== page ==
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Fire hardening is a frequently misunderstood concept. Many people think that fire will harden wood by effecting some kind of structural change in the material. But in truth, fire hardening is simply the act of “super drying” the wood. Wood is at its softest when it is moist. When wood is dry, it becomes a little lighter in weight and, more importantly, harder—kind of like bread. There’s no secret recipe to the process either. To fire harden anything of wood, bone, or antler, simply turn the item over the fire, just above the flames, until it starts to get a little color. Here’s how to make a spear using what nature provides.
Pick The Right Stick
Wood species selection is a major concern for wood workers, especially if you’re relying on that wooden object as a mode of defense or dinner collection. Select hardwood species for this project, such as oak, hickory, ash, locust, maple, osage, or anything else that’s dense and locally available. Skip the soft woods, like poplar, pine, aspen, and their relatives, which break too easily. One other thing to keep in mind when selecting your materials is its starting dimensions. Since there’s not much sense in whittling down a mighty tree into a skinny rod, start with a sapling that is growing in dense, shady conditions, which will result in a staff of dense wood with tight growth rings. The ready-to-go size will also save you a ton of carving work. Choose live wood or a recently deceased sapling for your spear.
Point And Bake
It’s literally that easy to make a fire-hardened spear. Carve a point on one end (or both ends), making it as sharp as possible. Rotate the carved area just above the flames of a small fire to dry out the wood. Once it starts to get a “toasted” look, you’re done. For a point of reference, pretend that you’re trying to toast the perfect marshmallow over those flames. It should be golden brown, with little to no black char. Once you’re done over the flames, rub plant or animal oil on the spear point, which should be sharpened again after hardening. You could peel the bark from the shaft, or leave it in place for grip.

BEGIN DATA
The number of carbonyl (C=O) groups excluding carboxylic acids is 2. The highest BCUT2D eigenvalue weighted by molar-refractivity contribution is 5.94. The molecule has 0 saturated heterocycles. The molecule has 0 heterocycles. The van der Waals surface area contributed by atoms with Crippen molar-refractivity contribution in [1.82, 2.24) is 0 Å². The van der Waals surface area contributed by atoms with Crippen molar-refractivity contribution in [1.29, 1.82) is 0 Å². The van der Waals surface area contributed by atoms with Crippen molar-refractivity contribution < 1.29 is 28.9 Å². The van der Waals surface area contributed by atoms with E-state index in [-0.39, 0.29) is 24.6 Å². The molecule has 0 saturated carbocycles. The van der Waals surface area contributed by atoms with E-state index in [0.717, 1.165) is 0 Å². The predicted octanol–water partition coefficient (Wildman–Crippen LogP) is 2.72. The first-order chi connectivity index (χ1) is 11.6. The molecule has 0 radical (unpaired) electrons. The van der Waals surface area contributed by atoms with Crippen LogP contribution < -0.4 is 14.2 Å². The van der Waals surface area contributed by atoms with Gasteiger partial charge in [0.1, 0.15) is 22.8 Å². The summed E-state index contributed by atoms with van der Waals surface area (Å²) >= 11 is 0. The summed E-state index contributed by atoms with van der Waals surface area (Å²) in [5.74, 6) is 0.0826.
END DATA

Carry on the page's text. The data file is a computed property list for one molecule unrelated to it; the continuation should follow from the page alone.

If you’re wondering what you can penetrate with a fire-hardened wood spear, let me tell you about a little experiment I presided over a few years ago. Two hanging whitetails in late November served as our test subjects, and an eager group of guys in my survival class served as the test panel. Someone asked about spears, and I mentioned that our ancestors used fire-hardened wood spears, but I wasn’t sure if they could penetrate deer hides without a stone point. Before I knew what happened, I had inadvertently thrown down the gauntlet of a primitive technology test.
Hastily created spears were cut from maple saplings, pointed up with pocket knives, and fire hardened for toughness. After the first eye opening strike, those poor dead animals didn’t stand a chance. By throwing their spears, the stronger guys were able to penetrate the hide and one side of the ribcage, deep into the vital organs. It didn’t hurt that these young men were college athletes in peak condition, and getting that close to a live deer is a challenge in and of itself, but the test of the spear’s quality was proved.